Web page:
James’ Box and Jesus’ Brethren



An article appeared recently at Ancient Origins concerning the James Ossuary – an artifact thought to be the bone box of St. James the Just.* It contains an inscription (“James, son of Joseph, brother of Jesus”) that makes it the earliest non-scriptural archeological evidence for Jesus Christ.

The article explained that the Ossuary has managed to overcome the accusations of forgery that have been leveled against it since its discovery in 2002. Unfortunately the article also claims that,

“If the ossuary is indeed the container of the apostle James’ bones, one of Jesus’ brothers, this undermines the Catholic dogma of … the ever virgin Mary.”

This is simply not true.


The Church teaches that Jesus did not have any full siblings, because his mother Mary had no other children. Now, Jesus did have family relationships that the New Testament writers describe using the Greek term “adelphoi” – a word that can refer to siblings, half-siblings, step-siblings, cousins, countrymen, or fellow believers. Hebrew also Aramaic (Jesus’ spoken language – and the one used on the Ossuary) has the same kind of catch-all term for these relationships (“aha“).

So what does it mean?

Jesus did not have any “full siblings” as all Christians acknowledge. The “half-sibling” translation is ruled out by the Church and the earliest textual and traditional evidence. While adelphoi can refer to “cousins,” there is a more specific Greek term available and there is no Aramaic term for “cousin.”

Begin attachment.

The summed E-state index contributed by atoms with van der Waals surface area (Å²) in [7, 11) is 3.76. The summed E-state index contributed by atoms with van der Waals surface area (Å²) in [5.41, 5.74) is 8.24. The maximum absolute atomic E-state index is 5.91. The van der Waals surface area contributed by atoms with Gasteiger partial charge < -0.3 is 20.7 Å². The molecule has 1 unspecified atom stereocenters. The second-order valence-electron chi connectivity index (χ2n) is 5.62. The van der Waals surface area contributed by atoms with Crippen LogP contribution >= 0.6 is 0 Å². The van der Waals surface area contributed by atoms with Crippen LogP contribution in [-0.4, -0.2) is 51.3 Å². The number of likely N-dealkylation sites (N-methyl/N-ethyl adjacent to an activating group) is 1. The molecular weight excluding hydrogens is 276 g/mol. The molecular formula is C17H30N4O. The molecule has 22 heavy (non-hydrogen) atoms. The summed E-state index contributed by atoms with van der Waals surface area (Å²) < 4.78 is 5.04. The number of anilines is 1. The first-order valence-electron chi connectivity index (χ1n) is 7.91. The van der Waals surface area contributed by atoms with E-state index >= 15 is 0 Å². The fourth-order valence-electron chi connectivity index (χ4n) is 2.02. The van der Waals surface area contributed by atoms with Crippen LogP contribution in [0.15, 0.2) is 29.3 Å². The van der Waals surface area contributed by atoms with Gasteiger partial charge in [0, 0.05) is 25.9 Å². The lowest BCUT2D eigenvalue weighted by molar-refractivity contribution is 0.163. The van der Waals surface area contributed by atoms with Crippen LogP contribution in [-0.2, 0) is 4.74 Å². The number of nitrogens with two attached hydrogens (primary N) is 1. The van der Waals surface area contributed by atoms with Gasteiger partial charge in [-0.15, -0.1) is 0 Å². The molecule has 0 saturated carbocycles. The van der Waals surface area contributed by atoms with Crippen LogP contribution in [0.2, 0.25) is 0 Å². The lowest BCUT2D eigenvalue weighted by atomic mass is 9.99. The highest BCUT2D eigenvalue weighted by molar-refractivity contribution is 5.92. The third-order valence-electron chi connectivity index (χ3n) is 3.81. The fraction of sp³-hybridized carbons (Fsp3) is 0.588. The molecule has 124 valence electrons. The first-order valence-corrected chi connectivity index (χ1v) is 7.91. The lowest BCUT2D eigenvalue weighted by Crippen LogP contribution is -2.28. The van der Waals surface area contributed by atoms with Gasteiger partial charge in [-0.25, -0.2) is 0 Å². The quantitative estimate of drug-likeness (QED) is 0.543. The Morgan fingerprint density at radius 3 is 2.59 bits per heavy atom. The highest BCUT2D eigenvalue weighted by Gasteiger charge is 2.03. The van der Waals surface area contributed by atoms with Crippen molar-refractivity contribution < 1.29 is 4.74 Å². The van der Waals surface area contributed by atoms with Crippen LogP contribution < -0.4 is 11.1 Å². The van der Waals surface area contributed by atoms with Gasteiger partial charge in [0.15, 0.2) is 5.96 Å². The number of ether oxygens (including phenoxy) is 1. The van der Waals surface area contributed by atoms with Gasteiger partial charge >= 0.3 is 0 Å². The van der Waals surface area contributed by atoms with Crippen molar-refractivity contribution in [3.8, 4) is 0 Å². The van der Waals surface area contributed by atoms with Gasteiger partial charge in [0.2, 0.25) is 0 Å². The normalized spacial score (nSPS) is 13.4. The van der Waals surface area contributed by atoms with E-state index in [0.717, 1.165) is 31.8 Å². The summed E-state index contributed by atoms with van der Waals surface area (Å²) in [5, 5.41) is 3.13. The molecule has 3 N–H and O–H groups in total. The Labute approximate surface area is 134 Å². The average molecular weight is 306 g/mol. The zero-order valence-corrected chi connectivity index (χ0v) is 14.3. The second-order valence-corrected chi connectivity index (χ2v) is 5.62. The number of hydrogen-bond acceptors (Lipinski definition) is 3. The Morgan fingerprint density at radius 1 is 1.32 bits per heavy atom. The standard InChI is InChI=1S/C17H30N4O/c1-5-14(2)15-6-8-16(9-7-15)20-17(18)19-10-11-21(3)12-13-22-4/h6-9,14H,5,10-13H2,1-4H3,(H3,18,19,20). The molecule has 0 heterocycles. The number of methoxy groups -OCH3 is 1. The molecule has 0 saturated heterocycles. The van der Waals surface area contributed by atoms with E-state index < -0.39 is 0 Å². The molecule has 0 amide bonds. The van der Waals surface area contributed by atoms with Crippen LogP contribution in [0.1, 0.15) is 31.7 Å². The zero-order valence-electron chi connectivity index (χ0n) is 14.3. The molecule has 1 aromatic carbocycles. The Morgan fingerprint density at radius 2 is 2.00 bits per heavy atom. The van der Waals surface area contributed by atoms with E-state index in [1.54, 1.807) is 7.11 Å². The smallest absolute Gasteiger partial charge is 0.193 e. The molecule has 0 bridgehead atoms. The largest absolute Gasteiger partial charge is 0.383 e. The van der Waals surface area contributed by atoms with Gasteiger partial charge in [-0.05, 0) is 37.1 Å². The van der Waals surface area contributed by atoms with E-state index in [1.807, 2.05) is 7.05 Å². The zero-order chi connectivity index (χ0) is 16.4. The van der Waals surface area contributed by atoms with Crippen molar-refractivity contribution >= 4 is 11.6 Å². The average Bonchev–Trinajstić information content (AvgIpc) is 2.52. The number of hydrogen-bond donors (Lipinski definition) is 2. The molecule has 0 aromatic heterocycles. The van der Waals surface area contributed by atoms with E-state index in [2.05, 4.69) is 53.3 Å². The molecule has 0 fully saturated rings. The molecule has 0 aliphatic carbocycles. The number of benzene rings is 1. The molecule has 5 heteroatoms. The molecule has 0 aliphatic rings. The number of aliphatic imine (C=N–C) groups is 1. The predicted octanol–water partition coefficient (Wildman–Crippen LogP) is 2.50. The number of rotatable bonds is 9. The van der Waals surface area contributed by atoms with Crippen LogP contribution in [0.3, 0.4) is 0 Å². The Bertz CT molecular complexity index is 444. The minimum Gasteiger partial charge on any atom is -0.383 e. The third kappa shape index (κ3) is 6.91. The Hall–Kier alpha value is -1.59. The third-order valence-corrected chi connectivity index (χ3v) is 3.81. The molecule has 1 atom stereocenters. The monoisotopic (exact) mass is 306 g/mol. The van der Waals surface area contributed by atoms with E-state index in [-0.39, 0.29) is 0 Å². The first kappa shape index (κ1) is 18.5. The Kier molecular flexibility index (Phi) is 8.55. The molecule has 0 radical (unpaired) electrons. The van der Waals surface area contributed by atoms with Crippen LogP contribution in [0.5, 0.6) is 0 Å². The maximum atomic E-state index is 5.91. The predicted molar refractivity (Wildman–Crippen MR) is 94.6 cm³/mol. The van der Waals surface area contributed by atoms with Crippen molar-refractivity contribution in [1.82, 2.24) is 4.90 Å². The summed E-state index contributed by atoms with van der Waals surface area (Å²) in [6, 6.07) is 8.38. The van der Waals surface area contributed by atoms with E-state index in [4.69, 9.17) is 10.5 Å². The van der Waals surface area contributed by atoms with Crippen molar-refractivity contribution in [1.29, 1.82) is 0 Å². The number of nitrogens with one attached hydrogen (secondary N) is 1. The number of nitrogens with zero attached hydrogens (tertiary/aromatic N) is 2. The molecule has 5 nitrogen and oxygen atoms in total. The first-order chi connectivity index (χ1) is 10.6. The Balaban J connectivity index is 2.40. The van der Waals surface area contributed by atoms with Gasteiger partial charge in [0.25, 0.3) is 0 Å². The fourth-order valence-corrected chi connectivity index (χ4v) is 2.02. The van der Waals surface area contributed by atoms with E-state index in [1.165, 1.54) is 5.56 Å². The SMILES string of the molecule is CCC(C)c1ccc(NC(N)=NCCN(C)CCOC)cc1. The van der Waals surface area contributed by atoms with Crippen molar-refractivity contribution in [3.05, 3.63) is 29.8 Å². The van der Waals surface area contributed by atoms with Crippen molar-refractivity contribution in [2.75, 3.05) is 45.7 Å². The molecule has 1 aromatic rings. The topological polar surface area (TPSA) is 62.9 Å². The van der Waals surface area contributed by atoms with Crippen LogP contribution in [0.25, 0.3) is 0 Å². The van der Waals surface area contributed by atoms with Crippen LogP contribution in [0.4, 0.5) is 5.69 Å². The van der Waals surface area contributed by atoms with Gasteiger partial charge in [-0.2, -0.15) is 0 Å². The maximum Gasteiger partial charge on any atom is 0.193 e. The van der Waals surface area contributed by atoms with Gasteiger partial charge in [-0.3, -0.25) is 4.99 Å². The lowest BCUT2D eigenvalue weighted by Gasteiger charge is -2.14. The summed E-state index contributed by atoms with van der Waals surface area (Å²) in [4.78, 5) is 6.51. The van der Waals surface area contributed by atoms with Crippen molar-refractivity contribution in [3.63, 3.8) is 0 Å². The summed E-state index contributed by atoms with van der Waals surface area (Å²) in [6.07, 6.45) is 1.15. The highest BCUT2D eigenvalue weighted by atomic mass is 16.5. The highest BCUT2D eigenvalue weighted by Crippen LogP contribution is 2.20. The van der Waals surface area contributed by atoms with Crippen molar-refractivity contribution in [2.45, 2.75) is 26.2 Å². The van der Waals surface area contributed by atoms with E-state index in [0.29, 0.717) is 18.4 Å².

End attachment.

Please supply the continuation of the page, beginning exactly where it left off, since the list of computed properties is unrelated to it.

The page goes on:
It is therefore most likely that Jesus had what we would call “step-brothers” related to Jesus by marriage (e.g., Gen. 37:4). This traditional understanding is not only linguistically possible, it is also in agreement with early evidence that St. Joseph was a widower who became Mary’s guardian (e.g., The Protoevangelium of James – A.D. 120).


The Bible does not always use very precise terms when it comes to family relationships (examples), and context here is unhelpful because it does not really narrow down usage. The word’s translations, then, are interpretive. Thus, the James Ossuary inscription does not undermine Catholic teaching whether it is genuine or not.